FANDOM


introductionEdit

Andy started with a short introduction on the local community around cloud computing he has build up. From there we discussed the how and what of doing that which resulted in the following 'tips'. Please note that some tips come from other sessions as my head is messy ;-)

short how-toEdit

Let's start with a short how-to to build a local community.

  • Start thinking small. Tell friends & family and invite them. 5-7 people at the first meeting is just fine'! Now go:
  1. Find a location and time
    • something small to begin with. A meeting room at your company might be just fine! Try to find a free venue...
    • Best time to begin with is after work, say from 20:00 to 22:00 or so.
  2. Find an interesting speaker - quality of that is crucial
    • Ask somebody who knows what they talk about, an engineer or someone active in a project.
    • Try to meet before the session to get to know them.
    • check their presentation and coach them if needed to make it better.
  3. Make them feel welcome!
    • Present new visitors very shortly to the group before the meeting starts
    • Make sure you talk to everyone at the meeting
    • Once the group of visitors grows, pick someone to do the talking/introducing for you
      • Appoint a 'director of communication' who welcomes people, introduces them to others, etc etc.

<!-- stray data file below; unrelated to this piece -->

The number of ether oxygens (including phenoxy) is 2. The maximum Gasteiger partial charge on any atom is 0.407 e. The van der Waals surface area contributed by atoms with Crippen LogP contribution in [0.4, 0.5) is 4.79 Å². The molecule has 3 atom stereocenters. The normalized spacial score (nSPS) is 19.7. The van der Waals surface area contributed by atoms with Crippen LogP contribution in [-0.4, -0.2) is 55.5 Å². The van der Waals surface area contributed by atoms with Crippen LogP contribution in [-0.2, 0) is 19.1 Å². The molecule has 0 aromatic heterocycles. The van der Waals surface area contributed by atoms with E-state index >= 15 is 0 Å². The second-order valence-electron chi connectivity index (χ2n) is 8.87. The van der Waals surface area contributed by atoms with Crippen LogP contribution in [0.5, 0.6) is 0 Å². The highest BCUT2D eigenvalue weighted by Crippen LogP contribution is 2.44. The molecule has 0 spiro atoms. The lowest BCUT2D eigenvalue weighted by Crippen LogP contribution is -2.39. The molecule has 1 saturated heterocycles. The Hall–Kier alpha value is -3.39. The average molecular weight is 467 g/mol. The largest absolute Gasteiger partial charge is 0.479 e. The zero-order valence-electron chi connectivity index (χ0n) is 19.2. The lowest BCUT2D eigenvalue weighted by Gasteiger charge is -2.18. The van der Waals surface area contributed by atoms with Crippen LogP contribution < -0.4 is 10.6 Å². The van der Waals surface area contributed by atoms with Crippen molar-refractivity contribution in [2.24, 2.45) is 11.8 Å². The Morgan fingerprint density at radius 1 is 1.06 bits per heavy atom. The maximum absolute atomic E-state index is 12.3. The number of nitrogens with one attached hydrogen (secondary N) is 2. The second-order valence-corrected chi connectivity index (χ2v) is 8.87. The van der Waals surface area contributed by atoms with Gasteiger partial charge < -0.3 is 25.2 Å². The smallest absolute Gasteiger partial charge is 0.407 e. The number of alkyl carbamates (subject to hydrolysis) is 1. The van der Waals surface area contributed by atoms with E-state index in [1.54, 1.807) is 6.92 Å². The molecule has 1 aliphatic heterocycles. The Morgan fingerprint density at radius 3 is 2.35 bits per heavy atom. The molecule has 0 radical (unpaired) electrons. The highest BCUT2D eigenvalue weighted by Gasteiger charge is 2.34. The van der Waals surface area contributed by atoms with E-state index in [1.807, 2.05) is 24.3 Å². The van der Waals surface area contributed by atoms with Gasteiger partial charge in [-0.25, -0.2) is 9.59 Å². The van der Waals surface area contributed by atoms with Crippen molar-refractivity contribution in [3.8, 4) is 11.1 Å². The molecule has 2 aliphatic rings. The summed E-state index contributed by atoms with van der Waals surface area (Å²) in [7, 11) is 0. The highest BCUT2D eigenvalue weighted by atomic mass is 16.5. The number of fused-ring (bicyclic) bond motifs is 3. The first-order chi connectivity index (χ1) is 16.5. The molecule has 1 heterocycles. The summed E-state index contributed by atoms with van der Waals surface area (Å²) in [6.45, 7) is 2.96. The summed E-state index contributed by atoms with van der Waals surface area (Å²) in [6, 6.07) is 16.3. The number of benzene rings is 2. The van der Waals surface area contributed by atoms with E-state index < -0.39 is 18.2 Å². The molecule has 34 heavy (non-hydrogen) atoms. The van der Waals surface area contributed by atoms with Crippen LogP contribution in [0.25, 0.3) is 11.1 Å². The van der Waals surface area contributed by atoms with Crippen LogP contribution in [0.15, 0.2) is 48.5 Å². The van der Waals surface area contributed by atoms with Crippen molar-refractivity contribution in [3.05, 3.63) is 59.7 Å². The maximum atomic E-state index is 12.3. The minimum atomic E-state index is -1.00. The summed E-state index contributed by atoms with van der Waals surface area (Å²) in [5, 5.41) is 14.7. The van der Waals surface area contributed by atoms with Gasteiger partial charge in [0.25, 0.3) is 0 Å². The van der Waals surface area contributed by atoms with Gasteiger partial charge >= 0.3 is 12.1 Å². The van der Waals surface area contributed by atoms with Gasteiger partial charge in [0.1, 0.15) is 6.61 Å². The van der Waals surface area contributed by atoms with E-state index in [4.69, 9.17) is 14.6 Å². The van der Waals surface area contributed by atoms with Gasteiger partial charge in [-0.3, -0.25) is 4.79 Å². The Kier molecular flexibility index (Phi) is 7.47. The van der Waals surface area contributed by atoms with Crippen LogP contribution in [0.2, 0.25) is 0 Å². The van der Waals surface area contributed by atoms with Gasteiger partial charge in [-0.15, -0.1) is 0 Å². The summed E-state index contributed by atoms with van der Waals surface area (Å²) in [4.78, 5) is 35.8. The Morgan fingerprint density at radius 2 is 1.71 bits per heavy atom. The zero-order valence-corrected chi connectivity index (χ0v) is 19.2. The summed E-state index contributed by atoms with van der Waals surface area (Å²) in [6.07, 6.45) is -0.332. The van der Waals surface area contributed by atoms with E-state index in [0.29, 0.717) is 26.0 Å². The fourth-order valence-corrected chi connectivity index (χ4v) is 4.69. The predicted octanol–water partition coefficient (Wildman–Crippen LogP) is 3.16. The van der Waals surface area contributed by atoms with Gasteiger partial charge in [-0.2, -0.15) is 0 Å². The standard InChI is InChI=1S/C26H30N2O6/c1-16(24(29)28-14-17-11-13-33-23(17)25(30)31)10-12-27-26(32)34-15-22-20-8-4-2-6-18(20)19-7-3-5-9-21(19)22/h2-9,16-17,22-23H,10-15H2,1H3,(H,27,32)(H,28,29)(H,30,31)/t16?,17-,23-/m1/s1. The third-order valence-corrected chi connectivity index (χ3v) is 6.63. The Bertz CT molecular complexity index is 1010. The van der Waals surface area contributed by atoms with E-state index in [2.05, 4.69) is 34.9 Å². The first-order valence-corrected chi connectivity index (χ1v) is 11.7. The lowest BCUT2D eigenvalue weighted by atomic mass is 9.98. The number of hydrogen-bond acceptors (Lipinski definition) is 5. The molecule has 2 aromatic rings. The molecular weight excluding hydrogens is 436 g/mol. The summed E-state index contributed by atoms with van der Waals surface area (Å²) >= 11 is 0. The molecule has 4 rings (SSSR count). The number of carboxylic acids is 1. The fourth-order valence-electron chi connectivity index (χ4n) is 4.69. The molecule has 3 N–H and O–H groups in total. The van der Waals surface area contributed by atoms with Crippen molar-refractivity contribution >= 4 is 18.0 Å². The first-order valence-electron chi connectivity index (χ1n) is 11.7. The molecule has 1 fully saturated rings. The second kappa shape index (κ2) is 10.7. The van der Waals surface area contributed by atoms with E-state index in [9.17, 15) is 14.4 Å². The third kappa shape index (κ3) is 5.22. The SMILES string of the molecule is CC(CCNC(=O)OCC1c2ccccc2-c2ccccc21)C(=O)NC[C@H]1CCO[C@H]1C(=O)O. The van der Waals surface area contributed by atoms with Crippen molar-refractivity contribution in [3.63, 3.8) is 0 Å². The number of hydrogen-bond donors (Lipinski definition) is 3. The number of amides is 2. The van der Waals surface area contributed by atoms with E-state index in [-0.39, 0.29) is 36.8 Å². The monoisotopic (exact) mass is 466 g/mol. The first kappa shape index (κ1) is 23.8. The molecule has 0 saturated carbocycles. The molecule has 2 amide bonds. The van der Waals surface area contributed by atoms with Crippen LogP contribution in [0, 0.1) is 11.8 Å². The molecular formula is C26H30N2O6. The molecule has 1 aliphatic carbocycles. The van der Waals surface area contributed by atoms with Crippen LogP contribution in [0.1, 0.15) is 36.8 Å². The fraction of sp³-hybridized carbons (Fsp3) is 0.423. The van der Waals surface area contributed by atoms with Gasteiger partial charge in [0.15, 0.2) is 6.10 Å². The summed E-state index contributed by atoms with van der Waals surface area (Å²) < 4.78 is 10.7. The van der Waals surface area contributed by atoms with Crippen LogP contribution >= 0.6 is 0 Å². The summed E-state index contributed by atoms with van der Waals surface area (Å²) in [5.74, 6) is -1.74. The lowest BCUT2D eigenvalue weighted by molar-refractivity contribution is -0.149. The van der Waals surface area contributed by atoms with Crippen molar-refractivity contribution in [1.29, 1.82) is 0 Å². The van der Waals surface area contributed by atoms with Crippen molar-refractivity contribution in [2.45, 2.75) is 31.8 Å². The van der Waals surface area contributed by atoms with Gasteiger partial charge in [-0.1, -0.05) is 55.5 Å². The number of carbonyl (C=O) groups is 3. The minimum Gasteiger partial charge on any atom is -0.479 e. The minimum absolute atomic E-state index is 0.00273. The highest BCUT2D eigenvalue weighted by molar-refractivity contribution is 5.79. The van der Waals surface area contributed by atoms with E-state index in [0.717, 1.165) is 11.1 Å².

• Let that person put that title on linked-in,
    • In international communities, having a 'welcoming team' and 'personal mentors' works similarly well!

This is a basic start. From here, you have to start building.

The tipsEdit

How to do that building? The above already has some tips, but there is more.

  1. Ensure interesting content
    • People initially come for the interesting content. Be it speakers at a meeting or technology you write, it has to be good and visible!
      • That means blogging about technology, writing reports on talks, getting good, interesting speakers.
  2. Focus on individual connections
    • People STAY for the people. Interesting people, friendly people
    • So introduce them to people
    • Ensure a friendly, healthy atmosphere.
      • Once your community grows, a code of conduct will be needed
      • Including an anti-harassment policy
      • And a way to deal with rude and/or offending people
  3. Start a 'bring in a friend-program'
    • If you want to grow your community, start a 'bring a friend' program.
    • With small rewards - like a 'featured members' section or small give-aways
  4. Identify and target 'mavens'
    • Most communities have a small number of very active and crucial members. Be sure to give them the attention they deserve!
  5. Support creativity
    • People might come up with funny posters, create a postcard, plush versions of your mascot, use the logo for parody, things like that. Support it!
    • It's good and healthy and fun and provides a way to 'show the love'.
    • Once your community grows and you have to start thinking about trademarks, sub-license them liberally, as much as you can!